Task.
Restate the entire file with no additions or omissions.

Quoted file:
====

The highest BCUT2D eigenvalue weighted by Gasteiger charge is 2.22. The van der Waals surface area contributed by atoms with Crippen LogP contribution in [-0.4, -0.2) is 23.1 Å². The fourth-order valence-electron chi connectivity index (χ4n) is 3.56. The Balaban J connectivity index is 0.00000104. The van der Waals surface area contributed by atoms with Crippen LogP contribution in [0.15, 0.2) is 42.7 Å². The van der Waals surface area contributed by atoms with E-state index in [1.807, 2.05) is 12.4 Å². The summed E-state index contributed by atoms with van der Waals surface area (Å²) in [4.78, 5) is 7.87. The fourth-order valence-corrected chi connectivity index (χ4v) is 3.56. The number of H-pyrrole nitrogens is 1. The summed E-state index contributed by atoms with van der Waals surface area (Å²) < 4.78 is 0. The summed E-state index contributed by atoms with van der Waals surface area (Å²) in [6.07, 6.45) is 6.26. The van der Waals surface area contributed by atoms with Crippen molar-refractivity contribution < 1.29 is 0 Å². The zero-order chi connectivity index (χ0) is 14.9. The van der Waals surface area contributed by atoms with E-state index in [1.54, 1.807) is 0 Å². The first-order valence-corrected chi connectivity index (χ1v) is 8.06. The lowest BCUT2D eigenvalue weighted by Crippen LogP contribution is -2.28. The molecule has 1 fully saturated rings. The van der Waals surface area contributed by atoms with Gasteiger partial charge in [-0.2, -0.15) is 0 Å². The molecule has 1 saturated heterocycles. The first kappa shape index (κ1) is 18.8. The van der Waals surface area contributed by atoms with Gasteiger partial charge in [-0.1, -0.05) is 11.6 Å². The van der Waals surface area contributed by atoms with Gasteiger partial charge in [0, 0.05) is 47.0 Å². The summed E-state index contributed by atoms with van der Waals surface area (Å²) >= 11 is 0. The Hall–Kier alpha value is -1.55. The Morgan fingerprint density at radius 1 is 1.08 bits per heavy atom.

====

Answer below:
The highest BCUT2D eigenvalue weighted by Gasteiger charge is 2.22. The van der Waals surface area contributed by atoms with Crippen LogP contribution in [-0.4, -0.2) is 23.1 Å². The fourth-order valence-electron chi connectivity index (χ4n) is 3.56. The Balaban J connectivity index is 0.00000104. The van der Waals surface area contributed by atoms with Crippen LogP contribution in [0.15, 0.2) is 42.7 Å². The van der Waals surface area contributed by atoms with E-state index in [1.807, 2.05) is 12.4 Å². The summed E-state index contributed by atoms with van der Waals surface area (Å²) in [4.78, 5) is 7.87. The fourth-order valence-corrected chi connectivity index (χ4v) is 3.56. The number of H-pyrrole nitrogens is 1. The summed E-state index contributed by atoms with van der Waals surface area (Å²) < 4.78 is 0. The summed E-state index contributed by atoms with van der Waals surface area (Å²) in [6.07, 6.45) is 6.26. The van der Waals surface area contributed by atoms with Crippen molar-refractivity contribution < 1.29 is 0 Å². The zero-order chi connectivity index (χ0) is 14.9. The van der Waals surface area contributed by atoms with E-state index in [1.54, 1.807) is 0 Å². The first-order valence-corrected chi connectivity index (χ1v) is 8.06. The lowest BCUT2D eigenvalue weighted by Crippen LogP contribution is -2.28. The molecule has 1 fully saturated rings. The van der Waals surface area contributed by atoms with Gasteiger partial charge in [-0.2, -0.15) is 0 Å². The molecule has 1 saturated heterocycles. The first kappa shape index (κ1) is 18.8. The van der Waals surface area contributed by atoms with Gasteiger partial charge in [-0.1, -0.05) is 11.6 Å². The van der Waals surface area contributed by atoms with Gasteiger partial charge in [0, 0.05) is 47.0 Å². The summed E-state index contributed by atoms with van der Waals surface area (Å²) >= 11 is 0. The Hall–Kier alpha value is -1.55. The Morgan fingerprint density at radius 1 is 1.08 bits per heavy atom.